The amazing new discovery of two crashing stars is a giant leap forward for astrophysics. This celestial event has been described by many as one of the most exciting things to happen in space.
According to The Independent, the super-dense neuron stars crashed together 130 million light-years away, spewing out precious metals and other heavy elements like platinum and uranium. Neutron stars, the collapsed remnants of massive stars that have died in supernova explosions, are some of the most exotic objects in the universe Experts say the event has kickstarted a “new chapter in astrophysics” and confirmed theories about the origin of the mysterious neutron stars. They were also able to use telescopes on satellites and the ground to see the light and radiation that was being flung out of the explosion, which is known as a “kilonova.”
“They [neuron stars] are as close as you can get to a black hole without actually being a black hole,” theoretical astrophysicist Tony Piro, of the Observatories of the Carnegie Institution for Science in Pasadena, California, said in a different statement. “Just one teaspoon of a neutron star weighs as much as all the people on Earth combined.”
This huge explosion also rocked the very fabric of the universe, distorting spacetime. That is a major discovery in itself, marking only the fifth time that gravitational waves have been spotted on Earth and for the first time ever, scientists have spotted both gravitational waves and light coming from the same cosmic event Scientists didn’t just “hear” the violent blast by seeing the ripples in spacetime. Every other gravitational wave detection has been traced to black holes crashing together in remote regions of the universe more than a billion light-years away.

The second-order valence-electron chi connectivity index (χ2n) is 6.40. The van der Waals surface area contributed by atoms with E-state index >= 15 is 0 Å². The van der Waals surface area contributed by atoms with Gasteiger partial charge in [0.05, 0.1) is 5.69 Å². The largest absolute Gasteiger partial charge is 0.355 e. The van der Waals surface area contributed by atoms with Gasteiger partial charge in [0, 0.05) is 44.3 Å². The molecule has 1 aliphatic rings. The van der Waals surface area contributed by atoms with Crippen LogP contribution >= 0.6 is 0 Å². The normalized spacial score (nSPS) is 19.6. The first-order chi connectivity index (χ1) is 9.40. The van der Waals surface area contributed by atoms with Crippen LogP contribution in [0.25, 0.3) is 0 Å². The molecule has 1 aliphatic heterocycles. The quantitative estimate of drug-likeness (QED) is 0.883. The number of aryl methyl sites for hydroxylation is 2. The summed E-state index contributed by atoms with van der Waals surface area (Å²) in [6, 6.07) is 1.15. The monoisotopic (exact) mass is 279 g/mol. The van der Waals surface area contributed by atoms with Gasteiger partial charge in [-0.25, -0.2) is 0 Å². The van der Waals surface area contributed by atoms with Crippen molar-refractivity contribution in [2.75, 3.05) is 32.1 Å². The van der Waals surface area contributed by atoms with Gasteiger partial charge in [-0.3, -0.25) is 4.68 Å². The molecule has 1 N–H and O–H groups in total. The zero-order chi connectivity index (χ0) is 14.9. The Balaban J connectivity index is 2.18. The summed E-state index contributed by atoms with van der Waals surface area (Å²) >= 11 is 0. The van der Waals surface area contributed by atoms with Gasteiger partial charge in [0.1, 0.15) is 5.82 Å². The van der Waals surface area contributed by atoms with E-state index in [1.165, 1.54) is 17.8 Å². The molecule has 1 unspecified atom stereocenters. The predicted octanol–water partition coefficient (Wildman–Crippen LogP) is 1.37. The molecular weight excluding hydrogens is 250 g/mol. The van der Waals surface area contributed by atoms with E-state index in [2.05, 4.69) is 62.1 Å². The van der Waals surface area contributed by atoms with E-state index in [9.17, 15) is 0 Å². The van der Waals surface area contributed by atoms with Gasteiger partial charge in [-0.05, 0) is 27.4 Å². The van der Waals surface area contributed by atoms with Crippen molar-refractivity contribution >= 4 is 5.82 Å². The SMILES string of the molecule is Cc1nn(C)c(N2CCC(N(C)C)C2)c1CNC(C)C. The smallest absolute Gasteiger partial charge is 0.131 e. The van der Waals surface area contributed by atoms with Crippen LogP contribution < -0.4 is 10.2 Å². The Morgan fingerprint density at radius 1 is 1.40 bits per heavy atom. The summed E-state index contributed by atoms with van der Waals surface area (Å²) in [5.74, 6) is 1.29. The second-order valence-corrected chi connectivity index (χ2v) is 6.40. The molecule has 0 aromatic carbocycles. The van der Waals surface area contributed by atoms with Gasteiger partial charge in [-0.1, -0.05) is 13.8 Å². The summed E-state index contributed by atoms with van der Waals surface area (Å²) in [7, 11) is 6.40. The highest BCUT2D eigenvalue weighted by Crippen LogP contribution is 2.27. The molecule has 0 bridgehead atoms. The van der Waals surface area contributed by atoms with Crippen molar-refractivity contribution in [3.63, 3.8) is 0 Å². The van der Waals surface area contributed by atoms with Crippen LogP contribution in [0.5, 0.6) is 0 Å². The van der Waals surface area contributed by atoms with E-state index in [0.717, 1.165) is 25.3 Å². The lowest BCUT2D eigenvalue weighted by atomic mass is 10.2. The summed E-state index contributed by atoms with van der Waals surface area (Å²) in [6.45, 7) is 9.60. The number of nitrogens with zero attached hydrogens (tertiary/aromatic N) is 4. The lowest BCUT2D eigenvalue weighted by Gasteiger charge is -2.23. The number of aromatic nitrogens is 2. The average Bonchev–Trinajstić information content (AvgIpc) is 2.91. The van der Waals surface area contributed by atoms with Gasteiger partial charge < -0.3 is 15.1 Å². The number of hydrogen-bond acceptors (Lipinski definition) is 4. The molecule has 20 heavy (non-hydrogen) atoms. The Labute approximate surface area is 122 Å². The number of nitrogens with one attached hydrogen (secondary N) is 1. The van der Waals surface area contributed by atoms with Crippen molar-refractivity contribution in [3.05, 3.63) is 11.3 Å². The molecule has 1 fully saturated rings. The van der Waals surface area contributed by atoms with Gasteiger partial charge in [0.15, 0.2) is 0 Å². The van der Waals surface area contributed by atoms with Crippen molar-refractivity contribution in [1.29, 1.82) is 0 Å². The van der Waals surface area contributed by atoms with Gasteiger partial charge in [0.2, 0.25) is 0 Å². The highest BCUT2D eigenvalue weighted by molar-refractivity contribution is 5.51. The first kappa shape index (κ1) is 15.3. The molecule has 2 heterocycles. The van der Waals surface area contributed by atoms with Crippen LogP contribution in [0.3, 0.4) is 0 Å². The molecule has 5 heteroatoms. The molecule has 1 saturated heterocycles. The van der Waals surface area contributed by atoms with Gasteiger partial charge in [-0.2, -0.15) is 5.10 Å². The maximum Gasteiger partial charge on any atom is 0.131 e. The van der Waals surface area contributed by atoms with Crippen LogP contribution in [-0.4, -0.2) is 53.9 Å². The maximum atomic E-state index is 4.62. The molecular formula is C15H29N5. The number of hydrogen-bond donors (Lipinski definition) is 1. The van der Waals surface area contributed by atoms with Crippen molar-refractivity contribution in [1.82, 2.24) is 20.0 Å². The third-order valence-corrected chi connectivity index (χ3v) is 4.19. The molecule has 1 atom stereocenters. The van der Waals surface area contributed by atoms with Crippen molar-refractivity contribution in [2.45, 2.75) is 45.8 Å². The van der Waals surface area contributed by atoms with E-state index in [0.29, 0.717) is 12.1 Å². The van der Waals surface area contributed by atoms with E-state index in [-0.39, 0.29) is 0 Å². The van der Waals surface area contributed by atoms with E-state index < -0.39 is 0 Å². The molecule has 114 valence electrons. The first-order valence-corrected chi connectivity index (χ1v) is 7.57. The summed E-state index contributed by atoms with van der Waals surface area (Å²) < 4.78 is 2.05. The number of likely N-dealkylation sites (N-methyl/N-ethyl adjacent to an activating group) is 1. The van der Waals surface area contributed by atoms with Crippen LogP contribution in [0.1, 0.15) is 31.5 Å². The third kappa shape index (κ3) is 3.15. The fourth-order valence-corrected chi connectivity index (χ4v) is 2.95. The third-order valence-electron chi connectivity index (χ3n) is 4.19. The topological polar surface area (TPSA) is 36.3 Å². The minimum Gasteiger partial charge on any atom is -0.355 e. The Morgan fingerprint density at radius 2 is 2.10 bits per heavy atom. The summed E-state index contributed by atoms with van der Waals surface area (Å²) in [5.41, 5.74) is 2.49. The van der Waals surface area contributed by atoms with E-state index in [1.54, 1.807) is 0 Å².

Albert Einstein first predicted the existence of gravitational waves in his theory of general relativity, which was published in 1916. But it took a century for astronomers to detect them directly. That milestone came in September 2015, when LIGO saw gravitational waves emitted by two merging black holes. Gravitational waves are ripples in the fabric of space-time generated by the acceleration of massive cosmic objects. These ripples move at the speed of light, but they’re much more penetrating; they don’t get scattered or absorbed the way light does. –Space
On Aug. 17, 2017, LIGO’s two detectors, which are located in Louisiana and Washington state, picked up a signal that lasted about 100 seconds. That’s far longer than the fraction-of-a-second “chirps” spawned by merging black holes. “It immediately appeared to us the source was likely to be neutron stars, the other coveted source we were hoping to see — and promising the world we would see,” David Shoemaker, a spokesman for the LIGO Scientific Collaboration and a senior research scientist at the Massachusetts Institute of Technology’s Kavli Institute for Astrophysics and Space Research, said in a statement.
The landmark discovery initiates the field of “multimessenger astrophysics,” which promises to reveal exciting new insights about the cosmos, researchers said. The find also provides the first solid evidence that neutron-star smashups are the source of much of the universe’s gold, platinum, and other heavy elements.